My conservative friends are convinced that most people who need food stamps are people who are content to live on welfare. My liberal friends are convinced that most wealthy people care little for the needs of the poor and that the uber-wealthy have become so by less than ethical means.
In the interests of full disclosure, I have to admit that I agree more with my liberal friends than with my conservative friends. But I also have to admit that the solutions proposed by our two extremes have done little to combat poverty or to improve a sagging economy.
I have come to believe that our only hope is to stop defending the unethical and even the criminal at the two extremes and to start finding a balance between serving the needs of the economy and the needs of the most vulnerable among us. History is filled with the refuse of societies that have refused to recognize that little is accomplished by pitting the needs of the people against one another.
I believe we are a great nation. But we are not immune to the ills that have plagued every great society. I find myself hoping that we will find a third way. But it is hard for someone who has never had the money of the well-off to imagine the sacrifices and the work it has taken to get there. And it is hard for someone who has never been poor to imagine what it is like to work as hard as you can and still find yourself destitute.
In the course of my life, I have lived in both worlds. My parents, who never finished high school—my father by choice and my mother for reasons out of her control—struggled all their lives for an income that was just above the poverty level. But they insisted that my siblings and I get an education so that we wouldn’t have such a struggle.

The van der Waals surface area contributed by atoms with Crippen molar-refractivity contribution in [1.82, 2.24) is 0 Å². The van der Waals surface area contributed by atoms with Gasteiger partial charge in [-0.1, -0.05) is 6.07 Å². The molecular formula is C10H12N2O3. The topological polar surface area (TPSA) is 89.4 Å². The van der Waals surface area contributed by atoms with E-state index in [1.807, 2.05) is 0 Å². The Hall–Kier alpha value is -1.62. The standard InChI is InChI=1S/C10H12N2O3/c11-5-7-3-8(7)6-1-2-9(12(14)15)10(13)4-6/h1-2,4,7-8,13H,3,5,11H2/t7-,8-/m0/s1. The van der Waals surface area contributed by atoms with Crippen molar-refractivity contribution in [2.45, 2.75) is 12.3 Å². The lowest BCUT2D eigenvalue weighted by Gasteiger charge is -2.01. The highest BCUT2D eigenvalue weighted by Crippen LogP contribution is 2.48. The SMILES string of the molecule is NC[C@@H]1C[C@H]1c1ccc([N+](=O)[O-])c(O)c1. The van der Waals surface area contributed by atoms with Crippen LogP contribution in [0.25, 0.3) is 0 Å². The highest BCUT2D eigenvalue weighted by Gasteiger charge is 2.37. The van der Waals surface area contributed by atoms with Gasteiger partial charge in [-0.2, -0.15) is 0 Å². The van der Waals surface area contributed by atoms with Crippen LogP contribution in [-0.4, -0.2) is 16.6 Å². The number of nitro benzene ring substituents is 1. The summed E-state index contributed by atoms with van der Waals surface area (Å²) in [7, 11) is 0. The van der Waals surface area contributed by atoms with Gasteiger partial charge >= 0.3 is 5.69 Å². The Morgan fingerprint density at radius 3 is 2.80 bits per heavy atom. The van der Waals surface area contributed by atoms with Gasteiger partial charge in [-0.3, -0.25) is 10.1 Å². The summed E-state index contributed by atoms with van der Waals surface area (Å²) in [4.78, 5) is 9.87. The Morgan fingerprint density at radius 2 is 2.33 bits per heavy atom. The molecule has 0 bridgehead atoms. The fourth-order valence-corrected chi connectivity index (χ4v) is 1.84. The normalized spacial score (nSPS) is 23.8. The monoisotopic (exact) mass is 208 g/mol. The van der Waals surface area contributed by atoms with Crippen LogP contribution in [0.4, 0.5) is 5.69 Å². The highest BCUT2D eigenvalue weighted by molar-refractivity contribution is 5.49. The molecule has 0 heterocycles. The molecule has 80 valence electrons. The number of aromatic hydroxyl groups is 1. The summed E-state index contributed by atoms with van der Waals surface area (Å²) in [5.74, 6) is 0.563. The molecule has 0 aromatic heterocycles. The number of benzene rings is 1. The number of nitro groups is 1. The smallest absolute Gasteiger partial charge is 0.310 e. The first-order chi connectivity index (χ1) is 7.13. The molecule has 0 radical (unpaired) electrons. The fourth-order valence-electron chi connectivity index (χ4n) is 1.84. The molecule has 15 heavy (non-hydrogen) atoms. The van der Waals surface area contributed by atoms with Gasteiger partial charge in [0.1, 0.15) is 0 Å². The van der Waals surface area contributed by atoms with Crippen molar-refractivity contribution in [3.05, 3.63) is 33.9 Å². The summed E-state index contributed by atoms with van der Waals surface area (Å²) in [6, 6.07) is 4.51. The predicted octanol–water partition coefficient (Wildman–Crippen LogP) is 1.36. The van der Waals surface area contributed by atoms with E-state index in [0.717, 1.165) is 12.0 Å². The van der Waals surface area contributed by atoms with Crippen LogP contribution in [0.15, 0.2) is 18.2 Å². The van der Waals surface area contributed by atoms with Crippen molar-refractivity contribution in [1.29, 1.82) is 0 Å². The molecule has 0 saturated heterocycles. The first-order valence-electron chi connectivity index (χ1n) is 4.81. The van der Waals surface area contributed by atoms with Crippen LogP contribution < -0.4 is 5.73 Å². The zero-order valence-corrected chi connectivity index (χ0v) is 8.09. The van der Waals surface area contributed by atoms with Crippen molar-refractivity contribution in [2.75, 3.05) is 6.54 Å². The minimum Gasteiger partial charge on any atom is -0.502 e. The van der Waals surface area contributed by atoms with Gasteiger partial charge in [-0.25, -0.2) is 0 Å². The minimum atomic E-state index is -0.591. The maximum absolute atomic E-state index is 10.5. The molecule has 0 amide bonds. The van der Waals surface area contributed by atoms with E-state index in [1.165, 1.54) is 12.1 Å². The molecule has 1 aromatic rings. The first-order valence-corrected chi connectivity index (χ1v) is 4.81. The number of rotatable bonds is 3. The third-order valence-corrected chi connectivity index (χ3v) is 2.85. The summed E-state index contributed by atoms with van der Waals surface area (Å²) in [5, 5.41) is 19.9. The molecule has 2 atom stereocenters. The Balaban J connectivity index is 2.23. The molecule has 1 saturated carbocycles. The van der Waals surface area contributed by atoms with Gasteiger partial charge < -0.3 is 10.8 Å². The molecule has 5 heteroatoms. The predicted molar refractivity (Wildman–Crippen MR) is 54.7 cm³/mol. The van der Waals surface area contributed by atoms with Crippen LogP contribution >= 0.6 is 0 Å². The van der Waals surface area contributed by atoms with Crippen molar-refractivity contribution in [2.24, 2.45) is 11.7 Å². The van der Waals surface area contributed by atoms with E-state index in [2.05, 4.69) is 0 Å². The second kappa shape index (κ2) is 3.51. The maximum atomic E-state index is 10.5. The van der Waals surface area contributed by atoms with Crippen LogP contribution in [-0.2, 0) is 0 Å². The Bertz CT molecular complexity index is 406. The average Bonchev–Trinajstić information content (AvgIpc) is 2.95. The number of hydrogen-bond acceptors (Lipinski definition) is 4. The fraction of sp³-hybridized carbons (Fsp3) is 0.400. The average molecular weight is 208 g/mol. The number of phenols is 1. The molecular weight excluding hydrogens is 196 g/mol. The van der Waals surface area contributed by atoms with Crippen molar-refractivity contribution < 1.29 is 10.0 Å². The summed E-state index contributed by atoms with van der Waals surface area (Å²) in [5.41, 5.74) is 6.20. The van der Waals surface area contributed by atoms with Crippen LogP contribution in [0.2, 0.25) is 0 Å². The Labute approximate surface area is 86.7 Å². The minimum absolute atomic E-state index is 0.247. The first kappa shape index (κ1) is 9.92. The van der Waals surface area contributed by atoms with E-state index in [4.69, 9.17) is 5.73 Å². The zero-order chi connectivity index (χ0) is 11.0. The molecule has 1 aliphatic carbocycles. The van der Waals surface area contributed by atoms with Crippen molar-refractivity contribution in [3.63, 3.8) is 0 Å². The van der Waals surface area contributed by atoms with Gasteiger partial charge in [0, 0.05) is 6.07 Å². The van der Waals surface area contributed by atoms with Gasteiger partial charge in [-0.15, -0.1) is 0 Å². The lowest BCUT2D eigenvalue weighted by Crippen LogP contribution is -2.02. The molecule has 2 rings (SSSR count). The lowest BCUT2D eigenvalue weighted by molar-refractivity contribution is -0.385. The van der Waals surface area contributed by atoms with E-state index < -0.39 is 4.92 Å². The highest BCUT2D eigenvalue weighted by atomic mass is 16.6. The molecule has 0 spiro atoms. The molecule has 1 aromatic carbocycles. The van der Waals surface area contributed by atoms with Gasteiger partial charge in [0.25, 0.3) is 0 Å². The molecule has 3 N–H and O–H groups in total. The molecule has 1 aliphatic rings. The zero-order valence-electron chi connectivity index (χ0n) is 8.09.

I’ve worked hard. My salary, along with my husband’s, has allowed us to send three children to college without the scholarships and loans that I had to get to finance my education. We also have a little condo at the beach—a second home that I sometimes feel guilty for having when some people don’t have a first home.
My husband and I pay a lot of taxes. And though I don’t like it when I end up paying taxes at the end of the year, I believe that those taxes are a small price to pay for the benefits I enjoy in this great experiment in democracy that is our country.
And so I worry when we as a nation seem not to be concerned for the greater good. I look at those who amass more and more wealth—wealth that they cannot take with them when they leave this life—and I wonder, how much is enough?
I wonder, too, what Christ would say to us. I imagine that he would speak in a parable, perhaps like this: There were three men (or maybe, these days, he might say there were three women) who cared deeply about their children. One man had children who were hungry, and so he stole bread to feed them. The second man worked hard to earn bread for his children and gave the crumbs to the man whose children were hungry. The third man worked hard, fed his children brioche, and saved many loaves, fearful that they would one day be hungry, too. Which of these do you suppose did the will of his Father in heaven?
So tell me a story. What shall we do with our brioche?